Call for Papers for NeMLA Conference in Pittsburgh, PA
April 12-15, 2018
Poetry enables us to be present with one another across space and time. What happens when we read contemporary poetry alongside political philosophy? This session invites reflections on how reading, writing, and sharing poetry–in isolation, in person, or in physical or virtual communities–creates or can create political assemblages. Judith Butler describes “assemblage” as a state of mutual acknowledgement of vulnerability and interdependence and claims it is a fundamental precondition of political action. Butler’s claims for the political necessity of vulnerability merges her career-long explorations of embodied experience with Hannah Arendt’s theory of “spaces of appearance,” the idea that politics emerges through speech and action. Like Butler, Arendt insists that we become fully human only when we approach one another as simultaneously unknowable and interdependent.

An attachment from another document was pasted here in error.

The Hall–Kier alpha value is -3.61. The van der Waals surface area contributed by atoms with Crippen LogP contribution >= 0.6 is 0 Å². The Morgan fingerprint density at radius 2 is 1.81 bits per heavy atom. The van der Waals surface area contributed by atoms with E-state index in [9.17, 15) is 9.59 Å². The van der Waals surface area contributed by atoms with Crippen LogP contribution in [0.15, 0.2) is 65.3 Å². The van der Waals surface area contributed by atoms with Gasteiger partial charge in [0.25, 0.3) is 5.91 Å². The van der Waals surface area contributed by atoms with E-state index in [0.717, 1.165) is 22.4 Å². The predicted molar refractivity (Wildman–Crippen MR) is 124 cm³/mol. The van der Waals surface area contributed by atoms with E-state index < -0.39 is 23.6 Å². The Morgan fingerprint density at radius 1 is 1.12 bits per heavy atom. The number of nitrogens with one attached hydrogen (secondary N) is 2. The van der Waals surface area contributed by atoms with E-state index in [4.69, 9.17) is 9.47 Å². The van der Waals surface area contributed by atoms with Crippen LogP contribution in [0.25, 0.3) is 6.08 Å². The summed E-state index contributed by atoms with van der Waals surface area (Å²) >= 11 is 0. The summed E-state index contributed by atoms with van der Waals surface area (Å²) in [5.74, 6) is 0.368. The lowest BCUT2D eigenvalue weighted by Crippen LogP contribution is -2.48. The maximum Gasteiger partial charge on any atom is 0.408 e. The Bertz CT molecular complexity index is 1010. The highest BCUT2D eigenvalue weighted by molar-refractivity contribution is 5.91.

Submit 250-word abstracts and brief biographies to Nate Mickelson, Assistant Professor of English, Guttman Community College-CUNY, at